Submitted to: Plant Disease
Publication Type: Peer reviewed journal
Publication Acceptance Date: 3/22/2004
Publication Date: 8/1/2004
Citation: Wanner, L.A. 2004. Field Isolates of Streptomyces differ in pathogenicity and virulence on radish. Plant Disease. 88:785-796. Interpretive Summary: Potato growers observe differences in the incidence and severity of common scab in different potato varieties, different fields, and different years. To understand this variability in scab incidence and severity, pathogenic organisms causing the disease were isolated from scabby potatoes, and their disease-causing potential was examined in radishes. Radishes and other root and tuber crops also get scab, and radishes provide a quicker, cheaper test system than potatoes. The scab-causing organisms produced different numbers and types of scabs on radishes, and some damaged or killed radish seedlings or older radish plants. Molecular features of the disease-causing bacteria were tested, and some lacked characteristic features usually associated with disease. Severity of disease increased as the amount of the pathogenic organisms in the soil increased. These results provide a basis for developing methods for predicting the likelihood of common scab that could be useful for growers and agricultural advisers in better managing scab diseases in potatoes and other tuber and root crops.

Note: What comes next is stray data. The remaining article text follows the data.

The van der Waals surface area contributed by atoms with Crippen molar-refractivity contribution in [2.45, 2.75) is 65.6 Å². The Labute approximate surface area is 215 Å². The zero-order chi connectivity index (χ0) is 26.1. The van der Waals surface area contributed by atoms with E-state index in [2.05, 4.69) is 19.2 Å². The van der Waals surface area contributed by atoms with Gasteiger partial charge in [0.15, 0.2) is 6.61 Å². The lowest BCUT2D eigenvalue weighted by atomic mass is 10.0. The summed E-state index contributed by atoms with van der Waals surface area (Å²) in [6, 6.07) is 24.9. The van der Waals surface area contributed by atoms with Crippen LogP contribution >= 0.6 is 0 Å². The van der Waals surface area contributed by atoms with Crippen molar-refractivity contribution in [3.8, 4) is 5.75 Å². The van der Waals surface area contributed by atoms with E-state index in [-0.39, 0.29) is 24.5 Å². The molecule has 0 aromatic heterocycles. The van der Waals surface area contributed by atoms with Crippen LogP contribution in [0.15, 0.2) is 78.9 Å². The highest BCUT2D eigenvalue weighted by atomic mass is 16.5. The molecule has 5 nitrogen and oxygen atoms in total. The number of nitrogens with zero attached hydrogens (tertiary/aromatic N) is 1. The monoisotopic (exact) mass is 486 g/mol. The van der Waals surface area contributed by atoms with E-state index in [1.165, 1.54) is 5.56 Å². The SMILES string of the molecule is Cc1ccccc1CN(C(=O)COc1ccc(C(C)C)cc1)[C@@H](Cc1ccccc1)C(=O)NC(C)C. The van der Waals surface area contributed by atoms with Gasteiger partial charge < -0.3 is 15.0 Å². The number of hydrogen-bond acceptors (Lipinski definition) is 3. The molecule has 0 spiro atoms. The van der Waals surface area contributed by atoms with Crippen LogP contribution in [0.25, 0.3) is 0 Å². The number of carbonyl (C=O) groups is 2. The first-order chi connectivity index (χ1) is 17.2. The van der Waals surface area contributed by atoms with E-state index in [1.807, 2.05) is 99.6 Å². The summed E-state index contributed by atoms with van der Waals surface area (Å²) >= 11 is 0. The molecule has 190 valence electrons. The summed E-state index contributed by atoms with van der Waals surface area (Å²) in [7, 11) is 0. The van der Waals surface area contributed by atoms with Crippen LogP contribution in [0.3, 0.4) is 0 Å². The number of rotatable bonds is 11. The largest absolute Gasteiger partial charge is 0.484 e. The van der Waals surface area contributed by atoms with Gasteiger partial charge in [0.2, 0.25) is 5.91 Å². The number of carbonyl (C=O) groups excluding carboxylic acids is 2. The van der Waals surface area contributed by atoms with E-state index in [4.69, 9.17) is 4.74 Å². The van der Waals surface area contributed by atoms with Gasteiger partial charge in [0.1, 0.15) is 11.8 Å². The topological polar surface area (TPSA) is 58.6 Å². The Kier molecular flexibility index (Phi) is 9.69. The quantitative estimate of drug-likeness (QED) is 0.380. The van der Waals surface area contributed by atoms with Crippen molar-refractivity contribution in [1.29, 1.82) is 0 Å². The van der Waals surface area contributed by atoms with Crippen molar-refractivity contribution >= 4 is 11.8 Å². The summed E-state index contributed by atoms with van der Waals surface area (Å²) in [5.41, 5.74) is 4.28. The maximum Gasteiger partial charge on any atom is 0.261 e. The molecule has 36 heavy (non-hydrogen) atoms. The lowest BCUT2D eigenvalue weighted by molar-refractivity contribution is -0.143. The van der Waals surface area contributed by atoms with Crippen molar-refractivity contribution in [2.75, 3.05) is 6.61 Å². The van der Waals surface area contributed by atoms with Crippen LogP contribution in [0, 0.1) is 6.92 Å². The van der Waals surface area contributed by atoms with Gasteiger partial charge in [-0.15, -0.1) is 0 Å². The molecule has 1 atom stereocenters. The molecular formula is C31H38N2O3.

Technical Abstract: Common scab is a significant disease of potato, and affects root and tuber crops worldwide. Streptomycetes, a diverse group of soil-inhabiting gram-positive bacteria, cause common scab. To better understand the basis for variability in disease symptoms seen in field situations, streptomycetes were isolated from scabby potatoes. Isolates varied in morphology, pigmentation, and molecular markers of the putative pathogenicity island (PAI). Isolates were evaluated for pathogenicity and virulence in radish. Scab lesions varied in appearance and severity. Disease symptoms also included plant stunting, wilting, necrosis and death. Some pathogenic isolates were missing genes from the PAI; several lacked the nec1 gene, and one was missing the txtA gene encoding thaxtomin biosynthesis, the most reliable pathogenicity determinant. Studies of disease severity over 5 logs initial inoculum density show there is a threshold inoculum density for disease, and severity increases with inoculum density over 3 logs, then reaches a maximum characteristic of individual Streptomyces strains. Lesion severity was not correlated with presence of melanin, the nec1 gene, or whether an isolate reduced seedling emergence or plant survival. Differences in disease symptoms and severity combined with absence of known pathogenicity determinants (txtA) or factors (nec1) suggest there may be pathogenicity factors in addition to thaxtomin.